Transition Brockville archive

Tag : Cycling (70)

More than two wheels: how bikes build sturdy communities

Globe & Mail / James Martin / 11 May 2017

There are community bike shops all across Canada, but Winnipeg’s particularly high concentration is a reason the city will host the 2017 edition of Bike!Bike!, an international gathering of community bicycle projects this August. Approximately one in five Winnipeggers are immigrants, and the city welcomed 12,383 new permanent residents in 2015 alone.

“Bikes open up options to employment to them, and open up their city,” says Mr. Heath. “A lot of the folks we serve don’t necessarily identify as cyclists in the way you or I might think of it – spandex, fancy road bike. And they’re not hipsters. Like a lot of cyclists in Winnipeg, they’re functional cyclists. They get introduced to it and they realize it’s affordable, it has health benefits and there are a lot of joys to it. They’re just regular people on bikes.”

[ FULL ARTICLE ]

Ontario launches cycling tourism strategy

Active Brockville / Alan Medcalf / 24 April 2017

At the recent 9th annual Ontario Bike Summit in Toronto, both Minister of Transportation, Steven Del Duca, and Minister of Tourism, Culture and Sport, Eleanor McMahon, made announcements about province-wide cycling initiatives.

Minister McMahon unveiled Tour by Bike, a tourism strategy that will develop and market Ontario as a cycling destination.

[ FULL ARTICLE ]

Leeds-Grenville moves ahead with paved shoulders

Brockville Active Mobility Matters / Alan Medcalf / 04 April 2017

In a unanimous vote today, the Committee of the Whole of the United Counties of Leeds and Grenville passed the following motion:

THAT the Committee of the Whole recommends consideration of paved shoulders in its award of the 2017 County Road 2 contract for the reconstruction of part of the road between Johnstown and Cardinal; and

THAT staff prepare a full financial analysis of paved shoulders in the upcoming update of the Counties’ Asset Management Plan.

If followed through, this would bring Leeds Grenville on par with jurisdictions regionally and further afield who have recognized the cost savings and myriad other benefits of paving shoulders on rural roads.

[ FULL ARTICLE ]

2nd major infrastructure grant for Brock Trail/cycling project

Active Brockville / Alan Medcalf / 10 February 2017

Brockville’s project to extend the Brock Trail through the 401 corridor and extend the Trail from Laurier north to Centennial is receiving a $175,000 grant from the federal government.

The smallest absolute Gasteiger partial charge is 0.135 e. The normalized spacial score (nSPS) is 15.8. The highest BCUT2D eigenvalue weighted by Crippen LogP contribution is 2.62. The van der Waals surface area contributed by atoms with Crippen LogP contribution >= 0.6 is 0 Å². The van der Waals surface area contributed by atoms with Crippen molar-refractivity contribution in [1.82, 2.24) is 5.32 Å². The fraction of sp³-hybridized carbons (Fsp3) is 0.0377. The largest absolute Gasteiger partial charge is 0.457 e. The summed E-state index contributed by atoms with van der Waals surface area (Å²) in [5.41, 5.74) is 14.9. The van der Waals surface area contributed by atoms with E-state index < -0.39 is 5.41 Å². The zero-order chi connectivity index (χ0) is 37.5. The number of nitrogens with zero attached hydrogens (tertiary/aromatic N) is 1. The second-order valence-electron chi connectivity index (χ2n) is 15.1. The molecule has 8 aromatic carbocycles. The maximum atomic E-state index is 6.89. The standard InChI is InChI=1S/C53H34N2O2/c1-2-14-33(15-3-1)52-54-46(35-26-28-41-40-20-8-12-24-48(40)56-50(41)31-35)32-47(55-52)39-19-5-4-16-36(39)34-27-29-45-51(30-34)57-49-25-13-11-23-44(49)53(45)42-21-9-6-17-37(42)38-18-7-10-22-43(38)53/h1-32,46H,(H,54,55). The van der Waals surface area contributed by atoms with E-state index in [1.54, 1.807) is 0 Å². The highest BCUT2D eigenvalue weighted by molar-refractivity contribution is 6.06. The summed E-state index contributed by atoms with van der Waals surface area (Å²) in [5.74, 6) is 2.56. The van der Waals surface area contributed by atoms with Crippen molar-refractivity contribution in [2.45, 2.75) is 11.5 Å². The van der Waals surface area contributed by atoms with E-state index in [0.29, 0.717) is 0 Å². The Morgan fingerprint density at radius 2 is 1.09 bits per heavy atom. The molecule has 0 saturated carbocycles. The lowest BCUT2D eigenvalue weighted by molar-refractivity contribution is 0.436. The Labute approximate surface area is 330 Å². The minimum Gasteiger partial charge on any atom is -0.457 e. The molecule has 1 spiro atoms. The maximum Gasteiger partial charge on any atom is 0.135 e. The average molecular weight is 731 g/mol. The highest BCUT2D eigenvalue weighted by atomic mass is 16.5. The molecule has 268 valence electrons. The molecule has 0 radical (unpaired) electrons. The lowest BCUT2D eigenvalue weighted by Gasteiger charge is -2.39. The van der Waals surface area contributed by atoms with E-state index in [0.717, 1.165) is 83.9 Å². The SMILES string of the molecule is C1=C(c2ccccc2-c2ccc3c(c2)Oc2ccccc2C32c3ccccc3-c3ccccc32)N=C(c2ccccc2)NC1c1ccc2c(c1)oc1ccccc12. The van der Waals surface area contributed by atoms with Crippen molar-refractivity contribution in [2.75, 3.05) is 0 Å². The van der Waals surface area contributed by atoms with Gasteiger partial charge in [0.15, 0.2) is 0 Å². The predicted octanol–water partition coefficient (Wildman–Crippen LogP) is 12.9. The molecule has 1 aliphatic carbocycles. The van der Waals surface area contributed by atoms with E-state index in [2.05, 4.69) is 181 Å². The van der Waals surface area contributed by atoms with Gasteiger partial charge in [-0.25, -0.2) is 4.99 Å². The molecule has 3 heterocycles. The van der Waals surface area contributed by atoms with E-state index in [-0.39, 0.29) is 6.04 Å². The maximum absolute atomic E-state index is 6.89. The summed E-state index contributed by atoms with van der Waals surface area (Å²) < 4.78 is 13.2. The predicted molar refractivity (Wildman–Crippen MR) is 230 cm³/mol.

The grant is part of the Ontario allotment of the $3.4 billion Public Transit Infrastructure Fund (PTIF), intended to support transit and active transportation projects. The project received $325,000 under the Ontario Municipal Cycling Infrastructure Program last year (read here).

[ FULL ARTICLE ]

Brockville Council backs bike parking corrals

Brockville Active Mobility Matters / Alan Medcalf / 28 January 2017

Brockville City Council carried the first of two motions in a report from staff and the cycling committee, “THAT bicycle parking corrals be added to the Water Street parking lot, Hardy Park, Rotary Park, St. Lawrence Park and Memorial Park”.

This will create permanent locations in the downtown/waterfront area for bicycle parking, better serving residents and visitors, especially during events.

[ FULL ARTICLE ]

Uptake in cycling benefits local economies

Active Brockville / Alan Medcalf / 26 November 2016

tdl327cIt’s well established that increases in cycling modal share create a multiplier effect in population health improvements and reduced health care costs. Yet the economic effects don’t seem to be as well accepted, despite quinquennial study updates in places like Québec, published by MTQ and Vélo Québec. It’s good to see other studies from other regions add to that evidence. Here, BBC Research reports on Colorado, where cycling events and tourism add $1.6 billion annually to the state economy. That’s why Bike Friendly Business Areas and paved shoulders are so important in the larger economic picture.

[ FULL ARTICLE ]

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The Transition Framework

The Transition Towns movement aims toward veering away from excessive consumption – to deal with the conjoined problems of peak oil and climate change – but also in the belief that we may create an essentially more contented society, through building strong and resilient local communities. We will get to know our neighbours better, because we shall all need one another in the time to come.

— Chris Rhodes, Resource Insights (03 June 2013)
Next Presentation

Donna White, Green Things Garden Centre:
Teaching Gardening to Children

Sunday, May 28, 2:00 pm
Brockville Public Library
23 Buell Street, Brockville

TB Projects

 

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